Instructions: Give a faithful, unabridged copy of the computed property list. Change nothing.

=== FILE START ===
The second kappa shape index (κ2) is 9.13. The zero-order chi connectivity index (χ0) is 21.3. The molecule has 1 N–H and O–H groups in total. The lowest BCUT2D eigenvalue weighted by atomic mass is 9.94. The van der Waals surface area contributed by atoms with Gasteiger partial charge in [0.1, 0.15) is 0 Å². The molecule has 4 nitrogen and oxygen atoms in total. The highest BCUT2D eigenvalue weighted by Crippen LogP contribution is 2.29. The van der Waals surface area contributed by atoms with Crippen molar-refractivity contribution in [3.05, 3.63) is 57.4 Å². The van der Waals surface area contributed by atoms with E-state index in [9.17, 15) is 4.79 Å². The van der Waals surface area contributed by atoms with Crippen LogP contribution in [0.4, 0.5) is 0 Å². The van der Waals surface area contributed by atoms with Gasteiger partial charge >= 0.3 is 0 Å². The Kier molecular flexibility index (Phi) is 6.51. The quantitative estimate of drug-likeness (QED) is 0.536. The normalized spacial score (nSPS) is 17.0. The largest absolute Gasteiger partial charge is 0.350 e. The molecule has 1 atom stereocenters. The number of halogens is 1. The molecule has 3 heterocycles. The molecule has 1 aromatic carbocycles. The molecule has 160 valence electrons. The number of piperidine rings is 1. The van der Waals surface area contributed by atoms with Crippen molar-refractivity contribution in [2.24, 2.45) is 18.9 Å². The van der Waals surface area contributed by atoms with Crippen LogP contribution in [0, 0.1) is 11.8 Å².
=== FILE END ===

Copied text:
The second kappa shape index (κ2) is 9.13. The zero-order chi connectivity index (χ0) is 21.3. The molecule has 1 N–H and O–H groups in total. The lowest BCUT2D eigenvalue weighted by atomic mass is 9.94. The van der Waals surface area contributed by atoms with Gasteiger partial charge in [0.1, 0.15) is 0 Å². The molecule has 4 nitrogen and oxygen atoms in total. The highest BCUT2D eigenvalue weighted by Crippen LogP contribution is 2.29. The van der Waals surface area contributed by atoms with Crippen molar-refractivity contribution in [3.05, 3.63) is 57.4 Å². The van der Waals surface area contributed by atoms with E-state index in [9.17, 15) is 4.79 Å². The van der Waals surface area contributed by atoms with Crippen LogP contribution in [0.4, 0.5) is 0 Å². The van der Waals surface area contributed by atoms with Gasteiger partial charge >= 0.3 is 0 Å². The Kier molecular flexibility index (Phi) is 6.51. The quantitative estimate of drug-likeness (QED) is 0.536. The normalized spacial score (nSPS) is 17.0. The largest absolute Gasteiger partial charge is 0.350 e. The molecule has 1 atom stereocenters. The number of halogens is 1. The molecule has 3 heterocycles. The molecule has 1 aromatic carbocycles. The molecule has 160 valence electrons. The number of piperidine rings is 1. The van der Waals surface area contributed by atoms with Crippen molar-refractivity contribution in [2.24, 2.45) is 18.9 Å². The van der Waals surface area contributed by atoms with Crippen LogP contribution in [0, 0.1) is 11.8 Å².